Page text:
While this practice is an emerging healthcare trend in China, it actually has roots in Swiss culture and medicine. The Theodora Foundation, a Switzerland-based organization, was founded in 1993 to help children cope with hospital visits. The organization’s founders, Jan and André Poulie, were inspired by their mother, Theodora Poulie. She adored children and had a vibrant sense of humor that Jan and André Poulie wanted to memorialize. They started with just two clown doctors in a pediatric department at the University Hospital of Lausanne in Switzerland. Today, the practice has caught on in a wide range of countries, from Italy to Turkey.

A clown doctor smiles at a young child who is staying at a hospital

Credit: wikimedia.org

It’s not unusual for healthcare trends to pass from one country to another. In an ever-globalizing world, nations share more traditions with each other than ever before. Since all people, regardless of nationality, strive to live healthier, fuller lives, we often see successful healthcare practices of one culture spread quickly to another.

Over the past few decades, Switzerland has earned a reputation for having one of the best healthcare systems in the world. Their culture highly values happiness. And many Swiss doctors believe that a stress-free, happy life is the key to great health. With their cheery personalities and bubbly jokes, clown doctors fit perfectly into this worldview. They remind healthcare providers that their patients are still people who need to relax and laugh after a long day like everyone else.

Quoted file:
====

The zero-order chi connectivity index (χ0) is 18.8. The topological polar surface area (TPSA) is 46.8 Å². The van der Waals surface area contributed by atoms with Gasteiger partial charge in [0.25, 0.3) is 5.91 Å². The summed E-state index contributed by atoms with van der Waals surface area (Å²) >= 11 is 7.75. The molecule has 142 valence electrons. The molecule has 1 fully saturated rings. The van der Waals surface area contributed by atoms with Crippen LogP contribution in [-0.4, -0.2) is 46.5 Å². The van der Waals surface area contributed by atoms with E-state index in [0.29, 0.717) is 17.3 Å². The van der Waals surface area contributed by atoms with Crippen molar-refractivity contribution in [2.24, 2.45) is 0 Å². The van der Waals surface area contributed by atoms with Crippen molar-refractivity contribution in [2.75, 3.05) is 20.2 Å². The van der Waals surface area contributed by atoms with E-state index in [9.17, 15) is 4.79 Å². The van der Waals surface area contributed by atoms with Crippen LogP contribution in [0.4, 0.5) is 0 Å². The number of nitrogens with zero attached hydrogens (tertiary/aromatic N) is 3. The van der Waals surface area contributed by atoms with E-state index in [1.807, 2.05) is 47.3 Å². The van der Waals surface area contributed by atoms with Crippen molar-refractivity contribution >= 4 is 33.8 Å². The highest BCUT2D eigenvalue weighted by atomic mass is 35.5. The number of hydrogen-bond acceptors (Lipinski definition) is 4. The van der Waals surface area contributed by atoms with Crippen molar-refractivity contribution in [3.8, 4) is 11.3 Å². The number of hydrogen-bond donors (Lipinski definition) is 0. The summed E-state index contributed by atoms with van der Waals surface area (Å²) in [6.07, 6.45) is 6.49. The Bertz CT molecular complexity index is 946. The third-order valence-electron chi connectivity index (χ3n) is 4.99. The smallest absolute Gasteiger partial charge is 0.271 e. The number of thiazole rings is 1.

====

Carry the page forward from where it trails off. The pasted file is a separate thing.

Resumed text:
China Embraces Healthcare Reform

And it makes sense that China would be one of the first countries to fully embrace clown doctors in their medical facilities. That’s because China’s new Healthy China 2020 program seeks to reform the entire country’s healthcare system using both conventional methods (such as improved education about nutrition in schools) and unconventional ones (such as clown doctors). The government’s goal is to modernize China’s healthcare system, especially in urban areas where stress levels are high.

An outside view of Queen Elizabeth hospital, which hires clown doctors to interact with patients

Credit: wikimedia.org

As China’s dense urban areas continue to grow, common stressors like traffic, air pollution, poor diet and lack of exercise may worsen the overall health of its citizens. To prevent this China’s healthcare professionals are embracing a holistic approach to medicine. They’re looking beyond medications, surgeries and other treatments that only lessen the symptoms of  illness. Instead, they’re focusing on preventive techniques that will help Chinese citizens live healthier, happier lives.

In this sense, clown doctors are just one very small piece of larger healthcare reform, in that they represent a global shift in our understanding of what it means to be in good health. Medical professionals in many countries, including China, France, Switzerland, Spain and the United States, are learning that happiness (and laughter) are connected to good physical health. Thus, in the future, we may see more programs like these adopted on a global scale, especially as our cultural understanding of healthcare shifts.